• Active-Active: deployment with 2 physical links that have connected tunnels and both of them are sending packets to the Cato Cloud. In Active-Active, both links are configured with the same precedence.
  • Active-Passive: deployment with 2 physical WAN links that only 1 link is active and sends packets over the tunnel to the Cato Cloud. The second WAN link doesn’t send packets and acts as a backup in case of a failover. In Active-Passive, the Socket links have different precedence. The active link has higher precedence than the passive link.

Overview of Connectivity Alerts Types

The following list describes the types of connectivity alerts for Socket sites:

  • Connected: This alert is generated after a tunnel is connected to the PoP for 30 seconds. In case that the Socket connects with 2 different interfaces, 2 Connected alerts are generated. Note: The Connected alert is always generated regardless of the configured Health Rules.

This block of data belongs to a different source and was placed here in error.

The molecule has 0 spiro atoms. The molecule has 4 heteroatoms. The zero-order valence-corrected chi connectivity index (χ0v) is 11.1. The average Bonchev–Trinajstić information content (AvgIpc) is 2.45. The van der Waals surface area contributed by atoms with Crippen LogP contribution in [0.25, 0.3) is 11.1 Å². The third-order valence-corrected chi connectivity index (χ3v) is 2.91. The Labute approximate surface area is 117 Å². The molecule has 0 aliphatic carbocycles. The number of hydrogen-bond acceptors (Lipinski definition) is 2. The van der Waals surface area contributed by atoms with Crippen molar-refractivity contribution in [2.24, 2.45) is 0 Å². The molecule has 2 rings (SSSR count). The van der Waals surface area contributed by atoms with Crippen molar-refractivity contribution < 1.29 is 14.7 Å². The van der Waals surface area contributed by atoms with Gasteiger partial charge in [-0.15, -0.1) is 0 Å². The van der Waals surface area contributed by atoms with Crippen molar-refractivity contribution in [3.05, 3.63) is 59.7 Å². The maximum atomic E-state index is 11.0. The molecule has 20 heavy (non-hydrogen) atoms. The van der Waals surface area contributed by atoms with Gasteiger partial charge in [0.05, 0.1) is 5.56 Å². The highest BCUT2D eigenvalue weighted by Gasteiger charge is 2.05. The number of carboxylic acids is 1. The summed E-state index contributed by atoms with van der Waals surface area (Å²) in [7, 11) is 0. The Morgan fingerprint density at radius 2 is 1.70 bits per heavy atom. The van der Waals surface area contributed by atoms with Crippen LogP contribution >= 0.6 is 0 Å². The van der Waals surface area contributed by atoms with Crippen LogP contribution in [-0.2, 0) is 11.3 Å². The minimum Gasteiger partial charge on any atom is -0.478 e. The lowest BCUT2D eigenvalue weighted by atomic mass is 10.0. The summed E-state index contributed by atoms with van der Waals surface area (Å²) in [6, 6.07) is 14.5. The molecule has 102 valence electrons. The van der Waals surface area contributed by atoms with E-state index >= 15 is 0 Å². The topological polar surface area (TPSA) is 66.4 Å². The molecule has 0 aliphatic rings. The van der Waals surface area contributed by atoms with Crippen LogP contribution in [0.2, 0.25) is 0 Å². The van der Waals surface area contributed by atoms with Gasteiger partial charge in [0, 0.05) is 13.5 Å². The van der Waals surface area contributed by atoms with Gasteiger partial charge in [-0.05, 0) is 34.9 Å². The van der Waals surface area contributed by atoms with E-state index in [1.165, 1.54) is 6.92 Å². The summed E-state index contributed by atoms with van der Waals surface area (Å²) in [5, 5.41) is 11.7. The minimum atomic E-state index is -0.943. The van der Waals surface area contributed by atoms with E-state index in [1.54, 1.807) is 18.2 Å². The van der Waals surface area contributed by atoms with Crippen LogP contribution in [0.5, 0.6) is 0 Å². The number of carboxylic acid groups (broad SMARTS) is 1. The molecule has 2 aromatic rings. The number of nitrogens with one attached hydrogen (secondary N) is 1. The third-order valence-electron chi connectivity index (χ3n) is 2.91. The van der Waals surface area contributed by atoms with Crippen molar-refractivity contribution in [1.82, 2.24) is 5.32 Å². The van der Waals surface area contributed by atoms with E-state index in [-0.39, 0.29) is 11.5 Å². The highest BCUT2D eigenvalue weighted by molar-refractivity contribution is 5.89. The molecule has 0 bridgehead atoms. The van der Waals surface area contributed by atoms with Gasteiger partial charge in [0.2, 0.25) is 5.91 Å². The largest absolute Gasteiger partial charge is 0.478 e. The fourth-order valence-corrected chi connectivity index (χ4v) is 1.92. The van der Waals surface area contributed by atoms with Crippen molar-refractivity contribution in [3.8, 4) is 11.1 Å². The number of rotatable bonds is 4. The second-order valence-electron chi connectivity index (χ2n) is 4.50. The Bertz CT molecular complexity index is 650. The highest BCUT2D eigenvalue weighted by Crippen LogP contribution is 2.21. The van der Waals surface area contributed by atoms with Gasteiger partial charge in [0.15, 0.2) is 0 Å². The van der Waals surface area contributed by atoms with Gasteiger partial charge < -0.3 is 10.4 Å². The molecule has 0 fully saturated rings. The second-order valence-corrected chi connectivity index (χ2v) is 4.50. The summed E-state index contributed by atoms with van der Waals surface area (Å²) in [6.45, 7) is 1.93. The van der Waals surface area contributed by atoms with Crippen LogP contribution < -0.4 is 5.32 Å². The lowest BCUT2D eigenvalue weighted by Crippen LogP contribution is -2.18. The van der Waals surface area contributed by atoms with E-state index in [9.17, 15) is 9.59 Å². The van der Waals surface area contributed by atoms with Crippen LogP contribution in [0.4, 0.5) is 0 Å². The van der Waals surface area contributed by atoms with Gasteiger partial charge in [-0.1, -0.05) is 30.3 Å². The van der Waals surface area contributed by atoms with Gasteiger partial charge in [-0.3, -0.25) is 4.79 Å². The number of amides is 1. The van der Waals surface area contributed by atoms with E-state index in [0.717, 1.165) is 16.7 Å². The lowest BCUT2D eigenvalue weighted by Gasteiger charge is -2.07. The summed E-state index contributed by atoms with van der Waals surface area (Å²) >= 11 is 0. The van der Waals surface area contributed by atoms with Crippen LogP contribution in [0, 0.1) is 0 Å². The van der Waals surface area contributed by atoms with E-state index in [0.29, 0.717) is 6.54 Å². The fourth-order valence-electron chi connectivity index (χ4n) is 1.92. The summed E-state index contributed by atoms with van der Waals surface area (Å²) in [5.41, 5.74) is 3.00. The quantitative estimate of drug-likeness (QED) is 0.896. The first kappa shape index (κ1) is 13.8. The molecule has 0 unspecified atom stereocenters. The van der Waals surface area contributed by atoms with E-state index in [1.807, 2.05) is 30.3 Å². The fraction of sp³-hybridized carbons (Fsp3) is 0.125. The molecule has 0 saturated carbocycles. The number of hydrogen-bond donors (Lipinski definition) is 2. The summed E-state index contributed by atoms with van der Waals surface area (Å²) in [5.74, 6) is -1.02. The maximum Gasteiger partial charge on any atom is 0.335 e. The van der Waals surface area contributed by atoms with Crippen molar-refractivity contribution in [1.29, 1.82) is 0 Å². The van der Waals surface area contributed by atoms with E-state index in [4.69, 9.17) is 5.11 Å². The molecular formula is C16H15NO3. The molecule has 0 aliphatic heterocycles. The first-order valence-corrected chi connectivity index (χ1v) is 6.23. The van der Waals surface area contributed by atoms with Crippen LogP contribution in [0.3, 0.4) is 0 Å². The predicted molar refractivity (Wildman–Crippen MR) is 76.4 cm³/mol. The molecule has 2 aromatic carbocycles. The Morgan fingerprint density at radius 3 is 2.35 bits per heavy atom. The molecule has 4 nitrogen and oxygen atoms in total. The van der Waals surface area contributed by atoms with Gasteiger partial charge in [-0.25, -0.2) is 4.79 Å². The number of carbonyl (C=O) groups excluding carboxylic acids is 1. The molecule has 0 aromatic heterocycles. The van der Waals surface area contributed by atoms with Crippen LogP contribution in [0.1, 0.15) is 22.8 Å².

• Disconnected: This alert is generated after the tunnel to the PoP is disconnected for more than 2 ½ minutes.
  • Partially Disconnected: This alert is generated when at least one tunnel disconnects while some of the tunnels are connected. It is relevant for deployments with at least 2 interfaces with the same precedence. For example: Active/Active or Active/Passive/Passive.
  • Partially Connected: This alert is generated when at least one tunnel connects while some of the tunnels are disconnected. It is relevant for deployments with at least 2 interfaces with the same precedence. For example: Active/Active or Active/Passive/Passive.
  • Failover: This alert is generated when there is a failover between two WAN links. In case that the active link is down, there is a failover to the passive link and the passive link becomes active.

In case that the failover is from the primary interface (with the higher precedence) to the secondary interface (with the lower precedence), the following alert is generated: “Failover to secondary”.